1.) Describe the athletics at your school - what did you like most about it?
Participation in athletics is mostly mandatory--some students avoid playing sports during certain terms due to participation in the theater program--but most will play sports for the majority of their careers at Groton. Because of this level of participation, most sports will field JV and Thirds teams so that all students have a team to play on. The facilities for sports are wonderful and ensure that everyone has a place to go each afternoon. The athletic center is one of the newest buildings on campus and has two hockey rinks (converted into eight tennis courts in the spring), two basketball courts, twelve squash courts, a work out room, locker rooms, an indoor and outdoor pool and more. While Groton doesn't have some of the more esoteric sports like swimming or wrestling, students who are particularly interested in these have the option of an FSA--a faculty sponsored activity--which allows them to form their own athletic program during their V or VI form years (11th and 12th grades.)
1.) Describe the arts program at your school - what did you like most about it?
The final part of a Groton education is the arts, and students are required to participate in this to a certain degree. Again, all III form students take an art class all year, whether it be studio art or woodshop, and after that students must take a full year of art during their remaining three years. Options range greatly, from the aforementioned woodshop (which turns out incredible and authentic pieces of antique-style furniture, all made by students with the help of the shop teacher) to photography, painting, ceramics, etc. Students with an interest in music also have the option of taking music classes as courses or in their free time as extra-curriculars. In addition, they can participate in a number of musical groups from a capella to church music, bands and more. The theater program is open to all students and generally takes the place of a sport for a term. The school puts out three major performances a year as well as a number of smaller ones. The performing arts center is brand new and has a number of incredibly state of the art technologies.
1.) Describe the extracurriculars offered at your school - what did you like most about it?
Groton offers the usual extra-curricular activities as well as a number of more unusual ones. Many students participate in GCS--Groton Community Service--and there is a great number of other groups for more specific interests. The Circle Voice, the campus newspaper, is popular with many students, and the other possible extra-curriculars are too many to mention, from literary publications and student government to groups for sailing and watching movies.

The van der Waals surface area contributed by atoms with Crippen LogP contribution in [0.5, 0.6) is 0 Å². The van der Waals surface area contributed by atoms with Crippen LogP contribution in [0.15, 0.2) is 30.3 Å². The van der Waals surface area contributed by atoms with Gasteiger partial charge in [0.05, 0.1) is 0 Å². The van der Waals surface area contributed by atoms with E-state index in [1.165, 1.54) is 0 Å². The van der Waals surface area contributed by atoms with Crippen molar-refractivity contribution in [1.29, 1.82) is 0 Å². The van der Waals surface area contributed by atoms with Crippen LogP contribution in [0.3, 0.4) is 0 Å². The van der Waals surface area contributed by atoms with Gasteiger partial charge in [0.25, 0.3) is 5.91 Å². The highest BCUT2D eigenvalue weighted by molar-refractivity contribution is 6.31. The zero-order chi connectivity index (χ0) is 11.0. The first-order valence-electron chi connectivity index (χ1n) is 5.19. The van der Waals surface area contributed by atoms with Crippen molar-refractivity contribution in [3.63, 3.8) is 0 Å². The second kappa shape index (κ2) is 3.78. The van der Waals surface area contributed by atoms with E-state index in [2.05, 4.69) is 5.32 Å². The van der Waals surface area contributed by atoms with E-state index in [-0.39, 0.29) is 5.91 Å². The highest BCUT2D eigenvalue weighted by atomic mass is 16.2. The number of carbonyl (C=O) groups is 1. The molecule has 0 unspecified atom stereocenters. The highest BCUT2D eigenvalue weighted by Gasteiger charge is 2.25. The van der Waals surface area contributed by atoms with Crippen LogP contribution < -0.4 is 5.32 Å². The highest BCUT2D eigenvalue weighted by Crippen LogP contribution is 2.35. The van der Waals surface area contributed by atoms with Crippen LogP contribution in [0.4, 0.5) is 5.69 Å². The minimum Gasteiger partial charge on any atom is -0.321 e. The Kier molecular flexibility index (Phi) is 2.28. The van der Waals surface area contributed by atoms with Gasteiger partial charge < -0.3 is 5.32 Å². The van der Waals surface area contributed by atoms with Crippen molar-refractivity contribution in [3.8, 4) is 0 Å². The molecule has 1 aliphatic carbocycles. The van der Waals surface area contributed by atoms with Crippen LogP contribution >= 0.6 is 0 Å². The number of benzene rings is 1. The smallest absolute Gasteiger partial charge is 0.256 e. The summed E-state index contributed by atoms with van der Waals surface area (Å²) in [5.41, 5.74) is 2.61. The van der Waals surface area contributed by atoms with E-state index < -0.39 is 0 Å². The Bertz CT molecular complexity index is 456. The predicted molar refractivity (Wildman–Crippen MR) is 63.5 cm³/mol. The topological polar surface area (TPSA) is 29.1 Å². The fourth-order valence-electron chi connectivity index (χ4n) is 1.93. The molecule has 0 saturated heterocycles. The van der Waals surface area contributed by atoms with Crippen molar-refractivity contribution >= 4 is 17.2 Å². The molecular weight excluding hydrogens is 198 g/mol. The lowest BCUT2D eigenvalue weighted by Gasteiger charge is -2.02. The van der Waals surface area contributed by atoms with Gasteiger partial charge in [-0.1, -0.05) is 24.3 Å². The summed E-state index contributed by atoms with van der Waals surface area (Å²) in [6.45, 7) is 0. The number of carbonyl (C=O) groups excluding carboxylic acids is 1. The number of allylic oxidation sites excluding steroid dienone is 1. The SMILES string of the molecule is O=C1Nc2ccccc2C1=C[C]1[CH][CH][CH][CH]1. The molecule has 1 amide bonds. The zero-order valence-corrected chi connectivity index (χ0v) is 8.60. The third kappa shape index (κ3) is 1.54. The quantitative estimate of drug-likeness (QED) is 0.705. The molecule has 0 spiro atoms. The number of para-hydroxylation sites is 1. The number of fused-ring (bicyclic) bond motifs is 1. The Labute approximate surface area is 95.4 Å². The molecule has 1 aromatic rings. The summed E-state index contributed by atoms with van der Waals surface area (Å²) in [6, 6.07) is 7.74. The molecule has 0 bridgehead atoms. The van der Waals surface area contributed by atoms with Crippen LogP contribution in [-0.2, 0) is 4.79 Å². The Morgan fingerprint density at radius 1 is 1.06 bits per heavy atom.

1.) Describe the dorm life in your school - what did you like most about it?
Dorm life was one of the best aspects of Groton. All II and III formers (8th and 9th graders) live in one area of campus amongst several dorms that feature cubes--a semi-open living arrangement that ensures that students interact with and get to know each other quickly. In these cubes the walls only go about 3/4 of the way to the ceiling and each room is more or less connected with all the others. Because all students in these forms are in the same buildings friendships are made quickly and everyone gets to know each other very well. After III form students live in more college-style dorms with IV, V, and VI formers. All dorms have VI formers who are prefects--they make sure that everything is going as it should and ensure that every student is having a good experience. They also run check-in, a roughly 15 minute meeting every night at the end of the day (10:00) at which announcements are made, stories are told, and even games are played. Check-in concludes with all students shaking the hand of the dorm head, who lives in an attached apartment. In upper school, students live in singles, doubles, or triples and every student is guaranteed the roommate(s) that he wants. Students list dorms by their preference and generally get one of their top selections. After check-in the dorms are always quiet but students have the option of hanging out with friends or finishing up their work. Great friendships are made in the dorms and by the end of the year members of these dorms have a special rapport and cohesion. Living with other students is one of the best aspects of boarding school, and friendships formed in the dorms last a long time.